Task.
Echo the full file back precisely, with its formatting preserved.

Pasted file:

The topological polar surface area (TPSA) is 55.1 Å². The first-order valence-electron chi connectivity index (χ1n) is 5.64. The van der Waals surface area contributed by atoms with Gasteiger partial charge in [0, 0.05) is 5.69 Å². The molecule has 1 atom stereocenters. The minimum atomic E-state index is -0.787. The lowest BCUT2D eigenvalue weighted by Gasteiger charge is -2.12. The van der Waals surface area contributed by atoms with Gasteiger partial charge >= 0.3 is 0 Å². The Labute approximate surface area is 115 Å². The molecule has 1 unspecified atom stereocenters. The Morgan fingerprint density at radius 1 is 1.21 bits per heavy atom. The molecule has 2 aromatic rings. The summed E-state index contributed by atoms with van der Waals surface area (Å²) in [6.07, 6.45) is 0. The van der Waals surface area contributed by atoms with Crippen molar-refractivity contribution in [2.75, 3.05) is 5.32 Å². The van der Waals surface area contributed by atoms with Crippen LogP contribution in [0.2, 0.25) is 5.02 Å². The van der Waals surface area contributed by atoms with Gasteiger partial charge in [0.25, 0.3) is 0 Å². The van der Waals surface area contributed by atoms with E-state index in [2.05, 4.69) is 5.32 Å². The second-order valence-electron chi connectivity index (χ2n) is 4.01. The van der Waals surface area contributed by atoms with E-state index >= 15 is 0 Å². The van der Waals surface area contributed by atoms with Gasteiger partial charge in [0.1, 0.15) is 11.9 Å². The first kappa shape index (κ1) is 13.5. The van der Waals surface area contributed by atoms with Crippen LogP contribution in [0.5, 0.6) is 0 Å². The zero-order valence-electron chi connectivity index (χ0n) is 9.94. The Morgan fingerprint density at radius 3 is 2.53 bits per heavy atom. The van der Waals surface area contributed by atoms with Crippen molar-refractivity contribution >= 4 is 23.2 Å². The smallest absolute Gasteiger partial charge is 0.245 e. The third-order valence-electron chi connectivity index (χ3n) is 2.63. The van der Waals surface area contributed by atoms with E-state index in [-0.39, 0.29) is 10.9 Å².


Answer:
The topological polar surface area (TPSA) is 55.1 Å². The first-order valence-electron chi connectivity index (χ1n) is 5.64. The van der Waals surface area contributed by atoms with Gasteiger partial charge in [0, 0.05) is 5.69 Å². The molecule has 1 atom stereocenters. The minimum atomic E-state index is -0.787. The lowest BCUT2D eigenvalue weighted by Gasteiger charge is -2.12. The van der Waals surface area contributed by atoms with Gasteiger partial charge >= 0.3 is 0 Å². The Labute approximate surface area is 115 Å². The molecule has 1 unspecified atom stereocenters. The Morgan fingerprint density at radius 1 is 1.21 bits per heavy atom. The molecule has 2 aromatic rings. The summed E-state index contributed by atoms with van der Waals surface area (Å²) in [6.07, 6.45) is 0. The van der Waals surface area contributed by atoms with Crippen molar-refractivity contribution in [2.75, 3.05) is 5.32 Å². The van der Waals surface area contributed by atoms with Crippen LogP contribution in [0.2, 0.25) is 5.02 Å². The van der Waals surface area contributed by atoms with Gasteiger partial charge in [0.25, 0.3) is 0 Å². The van der Waals surface area contributed by atoms with E-state index in [2.05, 4.69) is 5.32 Å². The second-order valence-electron chi connectivity index (χ2n) is 4.01. The van der Waals surface area contributed by atoms with E-state index >= 15 is 0 Å². The van der Waals surface area contributed by atoms with Gasteiger partial charge in [0.1, 0.15) is 11.9 Å². The first kappa shape index (κ1) is 13.5. The van der Waals surface area contributed by atoms with Crippen LogP contribution in [0.5, 0.6) is 0 Å². The zero-order valence-electron chi connectivity index (χ0n) is 9.94. The Morgan fingerprint density at radius 3 is 2.53 bits per heavy atom. The van der Waals surface area contributed by atoms with Crippen molar-refractivity contribution >= 4 is 23.2 Å². The smallest absolute Gasteiger partial charge is 0.245 e. The third-order valence-electron chi connectivity index (χ3n) is 2.63. The van der Waals surface area contributed by atoms with E-state index in [-0.39, 0.29) is 10.9 Å².